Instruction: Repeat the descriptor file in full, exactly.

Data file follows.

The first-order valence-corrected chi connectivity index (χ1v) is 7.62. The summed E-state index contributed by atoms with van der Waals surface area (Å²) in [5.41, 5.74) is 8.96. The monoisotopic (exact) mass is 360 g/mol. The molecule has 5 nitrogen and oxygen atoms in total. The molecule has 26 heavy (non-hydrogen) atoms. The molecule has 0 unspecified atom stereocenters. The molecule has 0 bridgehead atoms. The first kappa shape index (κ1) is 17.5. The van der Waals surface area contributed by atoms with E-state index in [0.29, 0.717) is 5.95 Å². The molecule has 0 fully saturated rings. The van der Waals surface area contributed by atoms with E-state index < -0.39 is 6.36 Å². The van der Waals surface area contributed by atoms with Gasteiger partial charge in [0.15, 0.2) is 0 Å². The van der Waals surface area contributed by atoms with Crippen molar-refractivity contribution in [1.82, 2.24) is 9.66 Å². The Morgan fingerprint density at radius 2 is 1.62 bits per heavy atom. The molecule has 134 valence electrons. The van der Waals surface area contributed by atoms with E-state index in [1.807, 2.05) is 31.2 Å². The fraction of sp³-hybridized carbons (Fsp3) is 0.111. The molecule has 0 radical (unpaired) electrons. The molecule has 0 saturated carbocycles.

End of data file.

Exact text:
The first-order valence-corrected chi connectivity index (χ1v) is 7.62. The summed E-state index contributed by atoms with van der Waals surface area (Å²) in [5.41, 5.74) is 8.96. The monoisotopic (exact) mass is 360 g/mol. The molecule has 5 nitrogen and oxygen atoms in total. The molecule has 26 heavy (non-hydrogen) atoms. The molecule has 0 unspecified atom stereocenters. The molecule has 0 bridgehead atoms. The first kappa shape index (κ1) is 17.5. The van der Waals surface area contributed by atoms with E-state index in [0.29, 0.717) is 5.95 Å². The molecule has 0 fully saturated rings. The van der Waals surface area contributed by atoms with E-state index < -0.39 is 6.36 Å². The van der Waals surface area contributed by atoms with Gasteiger partial charge in [0.15, 0.2) is 0 Å². The van der Waals surface area contributed by atoms with Crippen molar-refractivity contribution in [1.82, 2.24) is 9.66 Å². The Morgan fingerprint density at radius 2 is 1.62 bits per heavy atom. The molecule has 134 valence electrons. The van der Waals surface area contributed by atoms with E-state index in [1.807, 2.05) is 31.2 Å². The fraction of sp³-hybridized carbons (Fsp3) is 0.111. The molecule has 0 radical (unpaired) electrons. The molecule has 0 saturated carbocycles.